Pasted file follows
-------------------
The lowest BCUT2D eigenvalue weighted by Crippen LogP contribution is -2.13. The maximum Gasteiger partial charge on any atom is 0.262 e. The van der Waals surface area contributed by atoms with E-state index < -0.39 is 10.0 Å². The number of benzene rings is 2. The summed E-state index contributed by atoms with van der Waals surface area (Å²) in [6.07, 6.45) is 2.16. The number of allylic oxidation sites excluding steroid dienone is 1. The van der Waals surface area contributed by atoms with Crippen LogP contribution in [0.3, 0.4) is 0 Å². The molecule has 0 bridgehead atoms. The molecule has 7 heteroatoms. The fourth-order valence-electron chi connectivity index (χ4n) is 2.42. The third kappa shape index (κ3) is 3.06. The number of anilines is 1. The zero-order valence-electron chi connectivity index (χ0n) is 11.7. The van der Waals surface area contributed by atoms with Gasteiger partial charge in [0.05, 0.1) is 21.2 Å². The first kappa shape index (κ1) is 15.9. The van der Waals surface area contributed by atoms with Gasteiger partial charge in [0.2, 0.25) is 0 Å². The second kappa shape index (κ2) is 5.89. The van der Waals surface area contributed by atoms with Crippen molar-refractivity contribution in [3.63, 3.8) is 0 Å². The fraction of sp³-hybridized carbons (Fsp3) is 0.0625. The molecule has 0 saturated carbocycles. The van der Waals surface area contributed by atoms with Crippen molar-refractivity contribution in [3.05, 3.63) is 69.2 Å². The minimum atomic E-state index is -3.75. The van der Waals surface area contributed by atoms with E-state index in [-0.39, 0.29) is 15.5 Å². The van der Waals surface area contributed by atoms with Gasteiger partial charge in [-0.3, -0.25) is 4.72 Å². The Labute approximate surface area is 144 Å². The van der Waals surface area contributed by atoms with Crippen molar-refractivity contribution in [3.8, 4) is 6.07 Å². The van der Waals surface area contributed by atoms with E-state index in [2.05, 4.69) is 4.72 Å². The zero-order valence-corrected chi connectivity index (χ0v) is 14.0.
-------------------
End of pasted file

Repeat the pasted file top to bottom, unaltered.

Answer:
The lowest BCUT2D eigenvalue weighted by Crippen LogP contribution is -2.13. The maximum Gasteiger partial charge on any atom is 0.262 e. The van der Waals surface area contributed by atoms with E-state index < -0.39 is 10.0 Å². The number of benzene rings is 2. The summed E-state index contributed by atoms with van der Waals surface area (Å²) in [6.07, 6.45) is 2.16. The number of allylic oxidation sites excluding steroid dienone is 1. The van der Waals surface area contributed by atoms with Crippen LogP contribution in [0.3, 0.4) is 0 Å². The molecule has 0 bridgehead atoms. The molecule has 7 heteroatoms. The fourth-order valence-electron chi connectivity index (χ4n) is 2.42. The third kappa shape index (κ3) is 3.06. The number of anilines is 1. The zero-order valence-electron chi connectivity index (χ0n) is 11.7. The van der Waals surface area contributed by atoms with Gasteiger partial charge in [0.05, 0.1) is 21.2 Å². The first kappa shape index (κ1) is 15.9. The van der Waals surface area contributed by atoms with Gasteiger partial charge in [0.2, 0.25) is 0 Å². The second kappa shape index (κ2) is 5.89. The van der Waals surface area contributed by atoms with Crippen molar-refractivity contribution in [3.63, 3.8) is 0 Å². The fraction of sp³-hybridized carbons (Fsp3) is 0.0625. The molecule has 0 saturated carbocycles. The van der Waals surface area contributed by atoms with Crippen molar-refractivity contribution in [3.05, 3.63) is 69.2 Å². The minimum atomic E-state index is -3.75. The van der Waals surface area contributed by atoms with E-state index in [-0.39, 0.29) is 15.5 Å². The van der Waals surface area contributed by atoms with Gasteiger partial charge in [-0.3, -0.25) is 4.72 Å². The Labute approximate surface area is 144 Å². The van der Waals surface area contributed by atoms with Crippen molar-refractivity contribution in [3.8, 4) is 6.07 Å². The van der Waals surface area contributed by atoms with E-state index in [2.05, 4.69) is 4.72 Å². The zero-order valence-corrected chi connectivity index (χ0v) is 14.0.